But I digress.

Bottom line: if Trump is perceived to descend deeper into jeopardy, that will weaken the dollar. Is the move today the start of this process? Its hard to know.  It sure could be.

But we also have all those other grey swans: Turkey's eventual default, Italy's domestic spending increase leading to a Eurozone crisis, a no-deal BRExit (becoming more likely by the day), China's debt overhang mixed together with a recession that's probably happening right now, a possible recession coming to the US in 1st quarter 2019, housing bubbles popping in Canada and Australia - presumably leading to banking crises.  With all of that, it is hard to know which factor will end up dominating prices of currencies and assets.

I mean, this whole story-of-uncertainty does lead to gold eventually, at least as an asset class to hide in for us little people. And that might be happening right now in spite of the weak prices for gold.  Certainly whoever "managed money" is right now can keep on increasing their shorts, but at some point physical buying will exhaust the supply of gold at places willing to sell for the paper price.  It's the old goldbug story, but when something sells at below its cost of production while increasing open interest appears to be keeping prices from rising - the story actually has evidence behind it rather than just being some perennial article of faith.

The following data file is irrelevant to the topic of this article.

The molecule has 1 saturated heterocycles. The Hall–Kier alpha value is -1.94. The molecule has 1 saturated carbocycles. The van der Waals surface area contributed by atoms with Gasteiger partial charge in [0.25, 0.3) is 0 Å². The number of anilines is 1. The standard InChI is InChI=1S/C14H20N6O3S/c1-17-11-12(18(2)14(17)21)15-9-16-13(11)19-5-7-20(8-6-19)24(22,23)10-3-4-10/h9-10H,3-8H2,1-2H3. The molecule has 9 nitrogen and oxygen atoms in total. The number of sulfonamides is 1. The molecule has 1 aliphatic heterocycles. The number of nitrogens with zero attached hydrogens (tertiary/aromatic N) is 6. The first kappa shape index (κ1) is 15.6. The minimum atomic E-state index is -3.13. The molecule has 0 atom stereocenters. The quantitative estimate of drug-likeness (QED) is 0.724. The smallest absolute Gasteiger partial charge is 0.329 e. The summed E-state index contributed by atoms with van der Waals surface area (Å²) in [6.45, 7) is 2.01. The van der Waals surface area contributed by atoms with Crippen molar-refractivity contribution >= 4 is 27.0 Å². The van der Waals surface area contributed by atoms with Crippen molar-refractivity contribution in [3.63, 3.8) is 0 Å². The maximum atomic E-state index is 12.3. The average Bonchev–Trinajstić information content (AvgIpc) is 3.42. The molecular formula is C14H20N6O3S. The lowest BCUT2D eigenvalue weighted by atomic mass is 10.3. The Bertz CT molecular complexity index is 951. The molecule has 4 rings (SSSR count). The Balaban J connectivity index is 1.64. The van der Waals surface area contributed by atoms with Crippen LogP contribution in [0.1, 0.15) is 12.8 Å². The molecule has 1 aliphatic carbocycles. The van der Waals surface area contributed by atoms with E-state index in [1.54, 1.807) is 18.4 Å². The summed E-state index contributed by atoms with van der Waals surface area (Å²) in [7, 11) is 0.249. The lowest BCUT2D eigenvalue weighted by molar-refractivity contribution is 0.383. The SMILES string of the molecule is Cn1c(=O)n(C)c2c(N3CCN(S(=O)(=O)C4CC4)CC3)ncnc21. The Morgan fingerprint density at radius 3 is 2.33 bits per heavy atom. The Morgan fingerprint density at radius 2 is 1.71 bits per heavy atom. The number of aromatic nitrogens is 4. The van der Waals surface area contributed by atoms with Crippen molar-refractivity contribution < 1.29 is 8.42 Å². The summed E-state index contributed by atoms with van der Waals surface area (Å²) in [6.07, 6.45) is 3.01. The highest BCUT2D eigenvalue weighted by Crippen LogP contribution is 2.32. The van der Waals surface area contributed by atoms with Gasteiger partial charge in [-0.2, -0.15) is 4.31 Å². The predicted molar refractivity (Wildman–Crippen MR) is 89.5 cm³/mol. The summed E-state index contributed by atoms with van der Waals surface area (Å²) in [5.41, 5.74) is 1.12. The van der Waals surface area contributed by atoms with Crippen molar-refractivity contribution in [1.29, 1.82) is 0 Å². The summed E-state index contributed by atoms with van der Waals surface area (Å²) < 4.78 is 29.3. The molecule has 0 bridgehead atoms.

The below-production-cost price for gold does suggest that the miners are probably not the place to be right now.  They may not be able to stay in business long enough to see the breakout in gold prices that should eventually occur.  Someday.  Once the inventory of gold available at the current price runs out.

Here's that "managed money shorts" chart from last week:

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2 Comments

bronsuchecki's picture
bronsuchecki
Status: Bronze Member (Offline)
Joined: Apr 22 2012
Posts: 74
Gold Production Cost Curve
"The below-production-cost price for gold does suggest that the miners are probably not the place to be right now. They may not be able to stay in business long enough"